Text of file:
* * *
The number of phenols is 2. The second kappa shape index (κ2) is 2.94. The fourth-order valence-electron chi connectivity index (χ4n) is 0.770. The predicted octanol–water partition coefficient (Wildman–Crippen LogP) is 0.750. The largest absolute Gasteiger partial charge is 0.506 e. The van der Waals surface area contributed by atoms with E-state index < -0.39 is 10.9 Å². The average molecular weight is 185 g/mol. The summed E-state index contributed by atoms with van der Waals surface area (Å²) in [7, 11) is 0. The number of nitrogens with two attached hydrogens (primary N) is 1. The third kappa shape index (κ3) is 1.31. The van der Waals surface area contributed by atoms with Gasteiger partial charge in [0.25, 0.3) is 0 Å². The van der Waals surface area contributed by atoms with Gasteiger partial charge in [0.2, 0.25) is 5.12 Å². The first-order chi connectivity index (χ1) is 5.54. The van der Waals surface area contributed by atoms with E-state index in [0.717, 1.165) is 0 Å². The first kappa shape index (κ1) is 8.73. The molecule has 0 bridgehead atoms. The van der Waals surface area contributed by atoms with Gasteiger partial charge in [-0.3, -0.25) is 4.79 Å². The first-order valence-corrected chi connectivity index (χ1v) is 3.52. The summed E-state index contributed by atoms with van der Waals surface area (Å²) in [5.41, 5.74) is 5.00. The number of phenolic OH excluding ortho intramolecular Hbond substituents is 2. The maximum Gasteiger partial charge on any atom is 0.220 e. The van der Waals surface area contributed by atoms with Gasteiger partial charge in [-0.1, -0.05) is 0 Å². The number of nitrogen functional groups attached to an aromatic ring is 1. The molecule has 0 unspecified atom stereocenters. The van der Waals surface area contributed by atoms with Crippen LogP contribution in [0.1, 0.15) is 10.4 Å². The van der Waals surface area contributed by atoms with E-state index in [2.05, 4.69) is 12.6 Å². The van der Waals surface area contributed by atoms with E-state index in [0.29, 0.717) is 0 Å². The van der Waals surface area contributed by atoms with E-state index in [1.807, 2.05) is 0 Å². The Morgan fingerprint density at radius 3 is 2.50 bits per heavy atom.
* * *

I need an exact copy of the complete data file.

The number of phenols is 2. The second kappa shape index (κ2) is 2.94. The fourth-order valence-electron chi connectivity index (χ4n) is 0.770. The predicted octanol–water partition coefficient (Wildman–Crippen LogP) is 0.750. The largest absolute Gasteiger partial charge is 0.506 e. The van der Waals surface area contributed by atoms with E-state index < -0.39 is 10.9 Å². The average molecular weight is 185 g/mol. The summed E-state index contributed by atoms with van der Waals surface area (Å²) in [7, 11) is 0. The number of nitrogens with two attached hydrogens (primary N) is 1. The third kappa shape index (κ3) is 1.31. The van der Waals surface area contributed by atoms with Gasteiger partial charge in [0.25, 0.3) is 0 Å². The van der Waals surface area contributed by atoms with Gasteiger partial charge in [0.2, 0.25) is 5.12 Å². The first-order chi connectivity index (χ1) is 5.54. The van der Waals surface area contributed by atoms with E-state index in [0.717, 1.165) is 0 Å². The first kappa shape index (κ1) is 8.73. The molecule has 0 bridgehead atoms. The van der Waals surface area contributed by atoms with Gasteiger partial charge in [-0.3, -0.25) is 4.79 Å². The first-order valence-corrected chi connectivity index (χ1v) is 3.52. The summed E-state index contributed by atoms with van der Waals surface area (Å²) in [5.41, 5.74) is 5.00. The number of phenolic OH excluding ortho intramolecular Hbond substituents is 2. The maximum Gasteiger partial charge on any atom is 0.220 e. The van der Waals surface area contributed by atoms with Gasteiger partial charge in [-0.1, -0.05) is 0 Å². The number of nitrogen functional groups attached to an aromatic ring is 1. The molecule has 0 unspecified atom stereocenters. The van der Waals surface area contributed by atoms with Crippen LogP contribution in [0.1, 0.15) is 10.4 Å². The van der Waals surface area contributed by atoms with E-state index in [2.05, 4.69) is 12.6 Å². The van der Waals surface area contributed by atoms with E-state index in [0.29, 0.717) is 0 Å². The van der Waals surface area contributed by atoms with E-state index in [1.807, 2.05) is 0 Å². The Morgan fingerprint density at radius 3 is 2.50 bits per heavy atom.